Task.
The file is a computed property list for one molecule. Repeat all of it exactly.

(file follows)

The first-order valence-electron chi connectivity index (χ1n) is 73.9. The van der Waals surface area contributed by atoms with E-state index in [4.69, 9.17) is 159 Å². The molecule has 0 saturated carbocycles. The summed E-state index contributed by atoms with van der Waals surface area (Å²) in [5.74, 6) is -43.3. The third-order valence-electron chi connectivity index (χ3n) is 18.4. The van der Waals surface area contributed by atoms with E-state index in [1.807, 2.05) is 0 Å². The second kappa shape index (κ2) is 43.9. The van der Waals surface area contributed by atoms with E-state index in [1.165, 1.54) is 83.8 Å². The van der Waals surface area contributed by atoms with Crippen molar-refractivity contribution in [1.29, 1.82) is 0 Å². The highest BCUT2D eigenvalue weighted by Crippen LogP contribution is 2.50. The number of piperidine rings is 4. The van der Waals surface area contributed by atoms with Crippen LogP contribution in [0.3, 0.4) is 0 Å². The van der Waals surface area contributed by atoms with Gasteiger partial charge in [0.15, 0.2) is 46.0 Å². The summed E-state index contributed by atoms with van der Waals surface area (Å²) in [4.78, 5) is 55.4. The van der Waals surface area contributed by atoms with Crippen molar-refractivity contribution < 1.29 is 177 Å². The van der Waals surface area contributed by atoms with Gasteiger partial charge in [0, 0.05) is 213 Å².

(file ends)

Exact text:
The first-order valence-electron chi connectivity index (χ1n) is 73.9. The van der Waals surface area contributed by atoms with E-state index in [4.69, 9.17) is 159 Å². The molecule has 0 saturated carbocycles. The summed E-state index contributed by atoms with van der Waals surface area (Å²) in [5.74, 6) is -43.3. The third-order valence-electron chi connectivity index (χ3n) is 18.4. The van der Waals surface area contributed by atoms with E-state index in [1.807, 2.05) is 0 Å². The second kappa shape index (κ2) is 43.9. The van der Waals surface area contributed by atoms with E-state index in [1.165, 1.54) is 83.8 Å². The van der Waals surface area contributed by atoms with Crippen molar-refractivity contribution in [1.29, 1.82) is 0 Å². The highest BCUT2D eigenvalue weighted by Crippen LogP contribution is 2.50. The number of piperidine rings is 4. The van der Waals surface area contributed by atoms with Crippen LogP contribution in [0.3, 0.4) is 0 Å². The van der Waals surface area contributed by atoms with Gasteiger partial charge in [0.15, 0.2) is 46.0 Å². The summed E-state index contributed by atoms with van der Waals surface area (Å²) in [4.78, 5) is 55.4. The van der Waals surface area contributed by atoms with Crippen molar-refractivity contribution < 1.29 is 177 Å². The van der Waals surface area contributed by atoms with Gasteiger partial charge in [0, 0.05) is 213 Å².